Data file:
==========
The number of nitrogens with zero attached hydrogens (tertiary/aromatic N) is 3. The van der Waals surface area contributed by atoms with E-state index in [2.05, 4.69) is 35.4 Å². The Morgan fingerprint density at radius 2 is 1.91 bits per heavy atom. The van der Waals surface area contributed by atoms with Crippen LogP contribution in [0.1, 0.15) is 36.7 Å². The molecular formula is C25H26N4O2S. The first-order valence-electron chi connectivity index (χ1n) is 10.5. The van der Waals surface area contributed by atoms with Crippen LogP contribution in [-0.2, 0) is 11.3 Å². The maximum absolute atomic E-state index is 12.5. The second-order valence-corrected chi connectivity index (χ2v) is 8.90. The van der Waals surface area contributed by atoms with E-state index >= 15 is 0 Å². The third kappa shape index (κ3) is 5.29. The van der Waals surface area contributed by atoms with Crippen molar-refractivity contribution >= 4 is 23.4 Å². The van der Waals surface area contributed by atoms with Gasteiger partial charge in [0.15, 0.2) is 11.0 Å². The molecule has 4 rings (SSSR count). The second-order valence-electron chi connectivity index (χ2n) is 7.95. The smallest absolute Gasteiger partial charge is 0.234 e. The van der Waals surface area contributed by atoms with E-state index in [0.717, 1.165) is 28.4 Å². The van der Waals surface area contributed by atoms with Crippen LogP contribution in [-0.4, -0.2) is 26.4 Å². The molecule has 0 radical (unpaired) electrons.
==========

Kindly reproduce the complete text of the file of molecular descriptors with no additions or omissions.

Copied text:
The number of nitrogens with zero attached hydrogens (tertiary/aromatic N) is 3. The van der Waals surface area contributed by atoms with E-state index in [2.05, 4.69) is 35.4 Å². The Morgan fingerprint density at radius 2 is 1.91 bits per heavy atom. The van der Waals surface area contributed by atoms with Crippen LogP contribution in [0.1, 0.15) is 36.7 Å². The molecular formula is C25H26N4O2S. The first-order valence-electron chi connectivity index (χ1n) is 10.5. The van der Waals surface area contributed by atoms with Crippen LogP contribution in [-0.2, 0) is 11.3 Å². The maximum absolute atomic E-state index is 12.5. The second-order valence-corrected chi connectivity index (χ2v) is 8.90. The van der Waals surface area contributed by atoms with E-state index >= 15 is 0 Å². The third kappa shape index (κ3) is 5.29. The van der Waals surface area contributed by atoms with Crippen molar-refractivity contribution >= 4 is 23.4 Å². The van der Waals surface area contributed by atoms with Gasteiger partial charge in [0.15, 0.2) is 11.0 Å². The molecule has 4 rings (SSSR count). The second-order valence-electron chi connectivity index (χ2n) is 7.95. The smallest absolute Gasteiger partial charge is 0.234 e. The van der Waals surface area contributed by atoms with E-state index in [0.717, 1.165) is 28.4 Å². The van der Waals surface area contributed by atoms with Crippen LogP contribution in [-0.4, -0.2) is 26.4 Å². The molecule has 0 radical (unpaired) electrons.